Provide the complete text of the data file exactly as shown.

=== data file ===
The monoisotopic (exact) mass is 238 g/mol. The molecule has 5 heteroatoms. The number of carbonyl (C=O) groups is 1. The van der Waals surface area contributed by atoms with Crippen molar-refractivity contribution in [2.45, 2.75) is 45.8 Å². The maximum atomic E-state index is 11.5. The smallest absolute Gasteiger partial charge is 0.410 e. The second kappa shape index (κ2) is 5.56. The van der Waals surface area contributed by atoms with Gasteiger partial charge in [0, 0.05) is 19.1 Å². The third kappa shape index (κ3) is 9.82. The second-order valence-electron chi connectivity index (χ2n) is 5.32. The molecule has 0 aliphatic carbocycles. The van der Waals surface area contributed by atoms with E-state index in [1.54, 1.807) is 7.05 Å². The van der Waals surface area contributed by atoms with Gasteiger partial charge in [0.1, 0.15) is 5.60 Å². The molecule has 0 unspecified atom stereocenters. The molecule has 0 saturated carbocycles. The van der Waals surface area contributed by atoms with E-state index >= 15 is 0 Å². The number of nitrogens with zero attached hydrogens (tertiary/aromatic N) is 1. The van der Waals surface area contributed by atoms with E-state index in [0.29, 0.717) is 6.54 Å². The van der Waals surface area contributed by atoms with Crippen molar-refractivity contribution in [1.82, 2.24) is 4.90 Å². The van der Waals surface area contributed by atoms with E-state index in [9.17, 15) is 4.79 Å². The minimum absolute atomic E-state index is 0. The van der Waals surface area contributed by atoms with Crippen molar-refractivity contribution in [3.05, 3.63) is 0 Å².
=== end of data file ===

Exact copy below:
The monoisotopic (exact) mass is 238 g/mol. The molecule has 5 heteroatoms. The number of carbonyl (C=O) groups is 1. The van der Waals surface area contributed by atoms with Crippen molar-refractivity contribution in [2.45, 2.75) is 45.8 Å². The maximum atomic E-state index is 11.5. The smallest absolute Gasteiger partial charge is 0.410 e. The second kappa shape index (κ2) is 5.56. The van der Waals surface area contributed by atoms with Gasteiger partial charge in [0, 0.05) is 19.1 Å². The third kappa shape index (κ3) is 9.82. The second-order valence-electron chi connectivity index (χ2n) is 5.32. The molecule has 0 aliphatic carbocycles. The van der Waals surface area contributed by atoms with E-state index in [1.54, 1.807) is 7.05 Å². The van der Waals surface area contributed by atoms with Gasteiger partial charge in [0.1, 0.15) is 5.60 Å². The molecule has 0 unspecified atom stereocenters. The molecule has 0 saturated carbocycles. The van der Waals surface area contributed by atoms with E-state index >= 15 is 0 Å². The number of nitrogens with zero attached hydrogens (tertiary/aromatic N) is 1. The van der Waals surface area contributed by atoms with E-state index in [0.29, 0.717) is 6.54 Å². The van der Waals surface area contributed by atoms with Crippen molar-refractivity contribution in [1.82, 2.24) is 4.90 Å². The van der Waals surface area contributed by atoms with E-state index in [9.17, 15) is 4.79 Å². The minimum absolute atomic E-state index is 0. The van der Waals surface area contributed by atoms with Crippen molar-refractivity contribution in [3.05, 3.63) is 0 Å².